Neowise

2 minute read

It’s time to look to the sky as we’re blessed with NEOWISE

It’s the first time since the ’90s we can see a comet with the human eye, and the first time humans can see NEOWISE (~6700 years since its last earth pass). Not only can you see it with the human eye twice a day for the next couple weeks, you can capture it on camera.

The first thing to do is look at the light pollution map and find the place with the least light pollution near you. You should also check out how clear the skies will be and note that this website shows you two extra useful things: The bortle number (1 is the best, 9 is the worst view of the skies) as well as when the ISS passes over.

I’m going to digress about the ISS for a moment, as if you’ve never seen it, and you’ve read this far, give it a try as well! The ISS passover row will show you the passes in your area today, and when you hover it, it will tell you where the ISS starts in terms of your current sky, and the direction it will head (“the end”) so you know exactly where to look, to the second. The most relevant fact perhaps for your likeliness in spotting it is the magnitude, which is a logarithmic scale of the brightness of an object in the sky. In simple terms, the lower the number, the more likely you can see it with the naked (no telescope or binoculars) human eye. As of writing this, there is a -1.8 pass and then a -3.4 pass tonight, the second pass is lower, so will be notably easier to see.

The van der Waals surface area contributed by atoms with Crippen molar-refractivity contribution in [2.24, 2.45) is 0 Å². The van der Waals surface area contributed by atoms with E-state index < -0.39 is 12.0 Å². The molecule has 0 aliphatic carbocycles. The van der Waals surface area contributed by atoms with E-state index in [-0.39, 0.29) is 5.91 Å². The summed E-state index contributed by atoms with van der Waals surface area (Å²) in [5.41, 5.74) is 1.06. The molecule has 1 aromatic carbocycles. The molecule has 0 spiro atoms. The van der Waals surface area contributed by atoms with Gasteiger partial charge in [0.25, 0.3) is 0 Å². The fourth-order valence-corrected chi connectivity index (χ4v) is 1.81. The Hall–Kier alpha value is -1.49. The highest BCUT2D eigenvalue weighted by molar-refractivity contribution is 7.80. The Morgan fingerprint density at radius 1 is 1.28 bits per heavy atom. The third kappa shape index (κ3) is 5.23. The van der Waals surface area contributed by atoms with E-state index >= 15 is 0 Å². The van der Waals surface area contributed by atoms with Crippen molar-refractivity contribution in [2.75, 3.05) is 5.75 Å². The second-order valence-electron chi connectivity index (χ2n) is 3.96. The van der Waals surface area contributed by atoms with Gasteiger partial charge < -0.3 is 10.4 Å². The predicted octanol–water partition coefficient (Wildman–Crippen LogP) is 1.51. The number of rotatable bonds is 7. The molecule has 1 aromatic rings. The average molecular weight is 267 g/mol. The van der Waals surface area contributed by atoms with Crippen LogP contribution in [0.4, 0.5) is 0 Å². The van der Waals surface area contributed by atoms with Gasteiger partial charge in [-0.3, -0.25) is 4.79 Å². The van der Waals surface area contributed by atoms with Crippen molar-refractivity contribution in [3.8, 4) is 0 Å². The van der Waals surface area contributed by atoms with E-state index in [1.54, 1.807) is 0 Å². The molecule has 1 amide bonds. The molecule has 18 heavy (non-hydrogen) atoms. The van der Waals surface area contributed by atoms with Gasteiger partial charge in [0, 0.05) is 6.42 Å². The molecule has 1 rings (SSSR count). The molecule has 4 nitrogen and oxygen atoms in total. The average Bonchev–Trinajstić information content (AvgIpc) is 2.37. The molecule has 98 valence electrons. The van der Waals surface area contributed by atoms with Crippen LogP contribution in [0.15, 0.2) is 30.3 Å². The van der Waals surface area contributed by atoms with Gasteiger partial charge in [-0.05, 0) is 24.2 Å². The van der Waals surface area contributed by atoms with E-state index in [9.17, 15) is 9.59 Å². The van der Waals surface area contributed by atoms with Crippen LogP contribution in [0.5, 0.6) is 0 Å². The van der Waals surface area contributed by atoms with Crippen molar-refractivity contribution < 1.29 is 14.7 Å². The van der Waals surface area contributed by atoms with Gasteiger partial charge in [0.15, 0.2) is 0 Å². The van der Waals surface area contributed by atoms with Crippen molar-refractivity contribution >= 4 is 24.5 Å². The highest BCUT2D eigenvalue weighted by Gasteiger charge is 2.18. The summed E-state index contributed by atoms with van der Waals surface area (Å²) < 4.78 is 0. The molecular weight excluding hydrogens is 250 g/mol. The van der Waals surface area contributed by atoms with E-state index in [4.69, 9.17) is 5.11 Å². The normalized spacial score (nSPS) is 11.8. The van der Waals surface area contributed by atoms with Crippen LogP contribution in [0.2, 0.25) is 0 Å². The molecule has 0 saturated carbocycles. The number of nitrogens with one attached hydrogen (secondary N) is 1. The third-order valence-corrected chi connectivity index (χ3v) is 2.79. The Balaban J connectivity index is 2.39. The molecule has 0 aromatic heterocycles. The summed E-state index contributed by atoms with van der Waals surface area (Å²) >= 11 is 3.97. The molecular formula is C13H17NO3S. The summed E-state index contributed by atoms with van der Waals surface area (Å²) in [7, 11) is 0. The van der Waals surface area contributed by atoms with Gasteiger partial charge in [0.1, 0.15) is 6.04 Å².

Photo of NEOWISE Photo Copyright: AstroBob

Now back to NEOWISE – it seems to be visible just after the sun goes down right now (around 10:30pm in Vancouver tonight) and early morning, between 3am and sunrise.

Your best bet to get started is install a star map app such as Stellarium Mobile Free (or Plus) - Star Map and search for C/2020 F3 Neowise ; otherwise look for the bright Capella star and then look straight down from there, or maybe even easier is look just below the big dipper and look below it.

If you’re a photographer as well, Jack Fusco has a great article with tips on how to photograph it.

The comet will be visible just after dusk in the middle of July according to Earthsky.org and perigee, or closest point to the earth, will be on July 22, 2020 so don’t miss the opportunity to see it!

UPDATE July 23: The Sky Live has a lot of useful info

Happy comet hunting!